“Rather, this is another attempt to trivialise the ending of a life and to rush women and teenage girls through the abortion process, while providing less medical supervision and support for women. 

“The RCOG should instead address the reasons women seek out abortion services in such high numbers in this country, often because of; vulnerability, isolation, lack of financial or emotional support, or pressure from a partner. Simply rushing women through the abortion process does nothing to address the problems these women already face and would only later compound these issues if coupled with post-abortion regret. 

“The only people who would benefit from these changes are the UK’s two big abortion providers.

“This is a reckless approach to healthcare. Women’s safety and mental or physical health should never be potentially compromised for the sake of expediency or convenience.”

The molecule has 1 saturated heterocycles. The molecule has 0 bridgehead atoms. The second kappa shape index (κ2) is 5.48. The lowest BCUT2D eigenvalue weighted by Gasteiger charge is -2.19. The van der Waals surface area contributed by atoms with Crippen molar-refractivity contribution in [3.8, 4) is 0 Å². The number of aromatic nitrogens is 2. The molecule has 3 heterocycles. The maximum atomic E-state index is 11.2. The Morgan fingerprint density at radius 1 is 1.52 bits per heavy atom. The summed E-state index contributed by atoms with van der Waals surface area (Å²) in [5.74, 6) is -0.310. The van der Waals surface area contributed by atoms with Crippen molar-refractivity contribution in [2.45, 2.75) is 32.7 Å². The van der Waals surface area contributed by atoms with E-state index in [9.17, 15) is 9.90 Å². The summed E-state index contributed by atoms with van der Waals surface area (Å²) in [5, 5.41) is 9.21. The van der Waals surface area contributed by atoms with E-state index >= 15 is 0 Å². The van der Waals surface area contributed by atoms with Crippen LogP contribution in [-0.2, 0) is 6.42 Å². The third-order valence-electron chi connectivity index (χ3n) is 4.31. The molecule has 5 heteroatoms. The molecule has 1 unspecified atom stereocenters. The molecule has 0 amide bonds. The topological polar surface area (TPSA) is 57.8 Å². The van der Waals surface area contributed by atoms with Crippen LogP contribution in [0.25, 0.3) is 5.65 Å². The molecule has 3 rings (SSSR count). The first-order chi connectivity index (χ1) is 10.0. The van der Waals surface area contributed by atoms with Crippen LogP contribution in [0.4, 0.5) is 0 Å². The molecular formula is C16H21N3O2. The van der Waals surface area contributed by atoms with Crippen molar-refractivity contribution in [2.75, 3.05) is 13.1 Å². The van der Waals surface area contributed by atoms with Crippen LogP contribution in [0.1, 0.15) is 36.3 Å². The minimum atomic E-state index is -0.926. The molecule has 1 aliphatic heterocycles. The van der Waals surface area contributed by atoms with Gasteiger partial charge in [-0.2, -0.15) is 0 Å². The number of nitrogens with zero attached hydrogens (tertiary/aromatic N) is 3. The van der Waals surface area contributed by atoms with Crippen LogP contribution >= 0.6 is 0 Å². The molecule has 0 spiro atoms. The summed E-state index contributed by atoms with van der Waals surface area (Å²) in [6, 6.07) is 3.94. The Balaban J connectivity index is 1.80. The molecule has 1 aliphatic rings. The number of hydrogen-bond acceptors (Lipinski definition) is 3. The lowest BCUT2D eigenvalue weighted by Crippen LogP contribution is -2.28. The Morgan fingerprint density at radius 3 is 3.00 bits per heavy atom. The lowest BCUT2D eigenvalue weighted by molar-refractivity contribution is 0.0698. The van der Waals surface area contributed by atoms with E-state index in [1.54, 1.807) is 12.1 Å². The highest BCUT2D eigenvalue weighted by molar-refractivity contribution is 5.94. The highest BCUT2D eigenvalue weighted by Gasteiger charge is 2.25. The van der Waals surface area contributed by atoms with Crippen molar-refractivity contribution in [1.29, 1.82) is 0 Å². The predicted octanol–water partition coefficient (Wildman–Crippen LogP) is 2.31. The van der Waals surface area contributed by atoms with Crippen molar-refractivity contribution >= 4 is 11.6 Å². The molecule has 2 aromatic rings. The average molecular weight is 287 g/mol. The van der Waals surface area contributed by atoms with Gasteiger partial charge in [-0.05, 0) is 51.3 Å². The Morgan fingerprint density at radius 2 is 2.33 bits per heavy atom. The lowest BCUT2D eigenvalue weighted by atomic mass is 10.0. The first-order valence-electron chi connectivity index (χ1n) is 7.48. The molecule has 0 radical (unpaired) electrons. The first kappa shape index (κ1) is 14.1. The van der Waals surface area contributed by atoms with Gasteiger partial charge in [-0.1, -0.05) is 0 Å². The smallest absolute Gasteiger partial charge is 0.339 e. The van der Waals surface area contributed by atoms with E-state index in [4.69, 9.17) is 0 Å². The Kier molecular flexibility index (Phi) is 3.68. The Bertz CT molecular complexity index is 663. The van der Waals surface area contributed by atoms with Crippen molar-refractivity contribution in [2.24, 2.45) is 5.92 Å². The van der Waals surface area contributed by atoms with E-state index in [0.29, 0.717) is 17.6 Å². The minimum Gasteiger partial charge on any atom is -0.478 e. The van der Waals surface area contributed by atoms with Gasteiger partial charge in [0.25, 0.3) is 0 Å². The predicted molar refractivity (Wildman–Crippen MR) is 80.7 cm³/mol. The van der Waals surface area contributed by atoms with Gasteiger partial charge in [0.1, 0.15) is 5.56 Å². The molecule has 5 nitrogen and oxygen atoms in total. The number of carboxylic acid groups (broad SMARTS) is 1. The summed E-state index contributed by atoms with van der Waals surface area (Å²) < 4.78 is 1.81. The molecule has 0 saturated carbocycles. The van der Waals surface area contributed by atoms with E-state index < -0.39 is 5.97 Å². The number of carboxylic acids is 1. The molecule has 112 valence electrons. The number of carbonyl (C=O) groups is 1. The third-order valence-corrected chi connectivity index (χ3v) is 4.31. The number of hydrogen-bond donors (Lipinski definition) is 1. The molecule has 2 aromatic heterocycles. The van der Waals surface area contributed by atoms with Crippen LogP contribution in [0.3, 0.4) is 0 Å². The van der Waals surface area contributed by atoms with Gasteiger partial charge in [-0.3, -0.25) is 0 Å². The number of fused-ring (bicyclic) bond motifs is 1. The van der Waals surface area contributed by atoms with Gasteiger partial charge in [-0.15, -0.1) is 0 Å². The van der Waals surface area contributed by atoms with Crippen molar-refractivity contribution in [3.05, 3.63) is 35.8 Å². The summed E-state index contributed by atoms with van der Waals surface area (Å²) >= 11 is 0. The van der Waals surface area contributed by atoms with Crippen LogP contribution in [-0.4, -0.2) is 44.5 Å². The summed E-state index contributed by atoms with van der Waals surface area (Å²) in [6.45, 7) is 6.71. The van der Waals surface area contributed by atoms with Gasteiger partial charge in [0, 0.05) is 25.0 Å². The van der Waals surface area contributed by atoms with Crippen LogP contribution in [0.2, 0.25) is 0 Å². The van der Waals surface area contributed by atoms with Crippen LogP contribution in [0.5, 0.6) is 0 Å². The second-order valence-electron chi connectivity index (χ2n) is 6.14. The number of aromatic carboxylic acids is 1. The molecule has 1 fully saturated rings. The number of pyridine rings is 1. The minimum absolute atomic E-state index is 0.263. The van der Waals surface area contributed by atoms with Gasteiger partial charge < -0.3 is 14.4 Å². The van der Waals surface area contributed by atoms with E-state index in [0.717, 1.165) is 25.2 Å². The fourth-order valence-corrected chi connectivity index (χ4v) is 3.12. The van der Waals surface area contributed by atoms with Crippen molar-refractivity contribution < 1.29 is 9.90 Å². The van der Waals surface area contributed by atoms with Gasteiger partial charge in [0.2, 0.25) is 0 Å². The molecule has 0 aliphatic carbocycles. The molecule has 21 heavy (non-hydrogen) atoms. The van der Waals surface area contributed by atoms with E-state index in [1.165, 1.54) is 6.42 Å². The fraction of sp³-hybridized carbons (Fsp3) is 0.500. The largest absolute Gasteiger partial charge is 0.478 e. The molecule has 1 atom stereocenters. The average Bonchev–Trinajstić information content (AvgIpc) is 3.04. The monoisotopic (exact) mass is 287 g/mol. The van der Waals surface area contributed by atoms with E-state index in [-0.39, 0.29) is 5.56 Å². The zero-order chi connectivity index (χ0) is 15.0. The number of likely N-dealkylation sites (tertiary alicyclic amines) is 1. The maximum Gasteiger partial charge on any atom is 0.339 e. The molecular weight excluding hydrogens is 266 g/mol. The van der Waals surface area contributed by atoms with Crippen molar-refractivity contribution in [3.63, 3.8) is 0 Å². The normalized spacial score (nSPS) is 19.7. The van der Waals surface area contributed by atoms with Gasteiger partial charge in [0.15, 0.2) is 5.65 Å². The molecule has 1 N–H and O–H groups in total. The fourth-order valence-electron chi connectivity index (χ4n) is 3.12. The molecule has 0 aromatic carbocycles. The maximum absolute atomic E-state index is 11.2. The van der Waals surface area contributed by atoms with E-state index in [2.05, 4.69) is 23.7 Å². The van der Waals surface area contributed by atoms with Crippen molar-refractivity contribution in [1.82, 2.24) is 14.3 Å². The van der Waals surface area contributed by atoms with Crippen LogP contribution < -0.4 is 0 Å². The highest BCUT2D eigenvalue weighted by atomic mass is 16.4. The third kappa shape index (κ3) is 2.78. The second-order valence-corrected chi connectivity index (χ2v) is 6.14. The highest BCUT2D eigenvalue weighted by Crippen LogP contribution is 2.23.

UK Government brings back Domestic Abuse Bill and with it an abortion threat

The UK Government has revived plans to introduce a new bill aimed at tackling domestic abuse after the previous bill, which radical MPs planned to hijack with an extreme abortion proposal, was scuppered by the general election. 

The Domestic Abuse Bill, first introduced with cross-party support by Theresa May’s government in July, would make it easier for the courts to prosecute in cases of domestic abuse. 

It would do this by creating a statutory definition that means harm caused is not just physical or sexual, but can also involve emotional, and economic abuse, and controlling behaviour.